Why You May Hate Being Logical

People around us behave in the most mysterious of ways. It is not hard to see how irrational our behaviors are at times. Why then do we just not practice plain ol’ deductive reasoning to live our lives?

Take a problem —> Examine the premise —> Come to the most effective solution

The answer for our monkey mind may be simple: it’s a little hard being logical all the time, and it comes with its own set of problems.


It is hard to hate anyone

After you get into the habit of thinking rationally about all the concrete and abstract matter that surrounds you, you will inevitably be forced to look at both sides of the situation. Logic is not like belief. You can hold a belief and become rigid about it, and no one should bat an eye (but most likely they will). Logic demands that you conduct as much research as possible, and still leave room to change your ideas if something new comes up. You become flexible to the degree that you can see the glass as half empty and half full at the same time, and know that there is probably a good reason for it being the way it is.

So when it comes to people who may be malicious, you understand exactly why they are that way. This may create a cloud of existentialism around you. You know they are right (at least from their point of view), and because you know YOU are no one to define right or wrong, how can you possibly categorize your view point as the morally correct one.

Side effects include: Life becoming an existential horror

It becomes impossible then to have feelings of disdain or hatred towards someone.

Hate affects our brains in certain ways which are necessary for survival. This is clearly an archaic theory, but it is possible that hatred developed so the hunter-gathers would not feel bad about stealing food from neighboring communities. Moreover, a study has shown that the areas of the brain which get activated during hatred are those that increase self-awareness and judgment (frontal gyrus and right putamen). These areas are massively important where decision-making is concerned.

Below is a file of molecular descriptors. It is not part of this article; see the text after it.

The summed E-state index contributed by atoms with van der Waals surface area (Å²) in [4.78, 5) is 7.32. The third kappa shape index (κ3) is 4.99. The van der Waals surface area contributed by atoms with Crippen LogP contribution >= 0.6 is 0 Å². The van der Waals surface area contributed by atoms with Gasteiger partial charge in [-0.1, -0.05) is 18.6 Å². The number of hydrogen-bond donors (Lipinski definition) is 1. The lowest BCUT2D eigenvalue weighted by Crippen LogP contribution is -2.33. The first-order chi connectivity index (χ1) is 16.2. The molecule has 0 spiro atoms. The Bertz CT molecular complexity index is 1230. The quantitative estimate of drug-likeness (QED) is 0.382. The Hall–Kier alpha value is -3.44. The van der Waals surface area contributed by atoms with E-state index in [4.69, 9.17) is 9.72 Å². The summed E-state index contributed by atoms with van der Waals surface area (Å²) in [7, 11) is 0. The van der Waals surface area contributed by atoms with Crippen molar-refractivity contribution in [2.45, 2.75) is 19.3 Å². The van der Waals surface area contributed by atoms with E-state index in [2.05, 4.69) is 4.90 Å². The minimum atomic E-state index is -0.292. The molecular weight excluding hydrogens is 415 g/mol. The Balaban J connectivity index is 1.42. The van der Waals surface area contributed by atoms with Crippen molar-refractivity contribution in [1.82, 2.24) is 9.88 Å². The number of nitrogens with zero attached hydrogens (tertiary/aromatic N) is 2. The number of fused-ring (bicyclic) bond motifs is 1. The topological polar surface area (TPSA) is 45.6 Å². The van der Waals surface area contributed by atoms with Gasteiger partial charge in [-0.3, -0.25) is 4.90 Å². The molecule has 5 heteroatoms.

But the problems extend. The brain areas which are closely linked to hatred are also the areas which are closely linked to love. So while it may become difficult to really hate anyone, it also may become difficult to passionately love anyone. After all, it is all meaningless.


You hate everyone


OK, the title is a little misleading. What I actually mean is a tendency for extremely logical people to sometimes end up being loners. A book is much more preferable that an extremely chatty, mindless, bogus-vomiting human. They thus can become socially inept and branded as rude. In cases where logic holds that one must speak exactly what is on their mind, they also realize that it is not something most people want to hear.


The logical one will have a tendency to dwell in the gray. Opinion, tend to vacillate often as more information is gathered. And the unbiased logical person knows that well. Yet it is ingrained in our society to categorize people into in-groups or out-groups. The curse of being logical is that you will sometimes know the both those groups are pointless, know exactly why you don’t belong in either, and also know the reasoning of the people who have outcasted you from both (so you can’t really hate on them). It is much easier in that case to hate everyone equally.


Everyone hates you

Just a friendly reminder about what happened to Galileo.

This is actually all that I need to say about this section.

Bhavesh S.


If you need more evidence of how logic can sometimes be delusional, ask my robot friend.





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